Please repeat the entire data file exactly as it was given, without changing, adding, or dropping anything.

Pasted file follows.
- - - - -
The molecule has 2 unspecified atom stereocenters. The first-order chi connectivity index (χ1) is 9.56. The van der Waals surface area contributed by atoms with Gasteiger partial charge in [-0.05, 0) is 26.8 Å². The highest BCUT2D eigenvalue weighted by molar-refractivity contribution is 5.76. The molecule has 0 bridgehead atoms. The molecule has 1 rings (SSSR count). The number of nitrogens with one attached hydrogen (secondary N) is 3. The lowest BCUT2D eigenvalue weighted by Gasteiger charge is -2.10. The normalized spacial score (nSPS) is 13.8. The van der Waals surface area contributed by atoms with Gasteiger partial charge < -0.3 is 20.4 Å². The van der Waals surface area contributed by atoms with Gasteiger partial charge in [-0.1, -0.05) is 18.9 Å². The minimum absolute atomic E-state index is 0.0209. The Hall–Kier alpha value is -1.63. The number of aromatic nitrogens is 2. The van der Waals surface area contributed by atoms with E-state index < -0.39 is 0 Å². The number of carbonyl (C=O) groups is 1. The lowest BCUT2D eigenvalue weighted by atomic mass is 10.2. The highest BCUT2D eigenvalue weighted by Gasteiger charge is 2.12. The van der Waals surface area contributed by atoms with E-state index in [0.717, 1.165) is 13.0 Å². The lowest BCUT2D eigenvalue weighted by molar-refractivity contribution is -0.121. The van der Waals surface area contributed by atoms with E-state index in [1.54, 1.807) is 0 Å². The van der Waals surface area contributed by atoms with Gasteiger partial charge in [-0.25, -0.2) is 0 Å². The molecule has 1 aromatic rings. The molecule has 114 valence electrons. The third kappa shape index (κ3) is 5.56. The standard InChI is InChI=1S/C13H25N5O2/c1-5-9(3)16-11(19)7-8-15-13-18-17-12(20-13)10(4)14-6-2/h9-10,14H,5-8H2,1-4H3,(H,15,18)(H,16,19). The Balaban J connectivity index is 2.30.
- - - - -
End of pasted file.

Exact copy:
The molecule has 2 unspecified atom stereocenters. The first-order chi connectivity index (χ1) is 9.56. The van der Waals surface area contributed by atoms with Gasteiger partial charge in [-0.05, 0) is 26.8 Å². The highest BCUT2D eigenvalue weighted by molar-refractivity contribution is 5.76. The molecule has 0 bridgehead atoms. The molecule has 1 rings (SSSR count). The number of nitrogens with one attached hydrogen (secondary N) is 3. The lowest BCUT2D eigenvalue weighted by Gasteiger charge is -2.10. The normalized spacial score (nSPS) is 13.8. The van der Waals surface area contributed by atoms with Gasteiger partial charge < -0.3 is 20.4 Å². The van der Waals surface area contributed by atoms with Gasteiger partial charge in [-0.1, -0.05) is 18.9 Å². The minimum absolute atomic E-state index is 0.0209. The Hall–Kier alpha value is -1.63. The number of aromatic nitrogens is 2. The van der Waals surface area contributed by atoms with E-state index < -0.39 is 0 Å². The number of carbonyl (C=O) groups is 1. The lowest BCUT2D eigenvalue weighted by atomic mass is 10.2. The highest BCUT2D eigenvalue weighted by Gasteiger charge is 2.12. The van der Waals surface area contributed by atoms with E-state index in [0.717, 1.165) is 13.0 Å². The lowest BCUT2D eigenvalue weighted by molar-refractivity contribution is -0.121. The van der Waals surface area contributed by atoms with E-state index in [1.54, 1.807) is 0 Å². The van der Waals surface area contributed by atoms with Gasteiger partial charge in [-0.25, -0.2) is 0 Å². The molecule has 1 aromatic rings. The molecule has 114 valence electrons. The third kappa shape index (κ3) is 5.56. The standard InChI is InChI=1S/C13H25N5O2/c1-5-9(3)16-11(19)7-8-15-13-18-17-12(20-13)10(4)14-6-2/h9-10,14H,5-8H2,1-4H3,(H,15,18)(H,16,19). The Balaban J connectivity index is 2.30.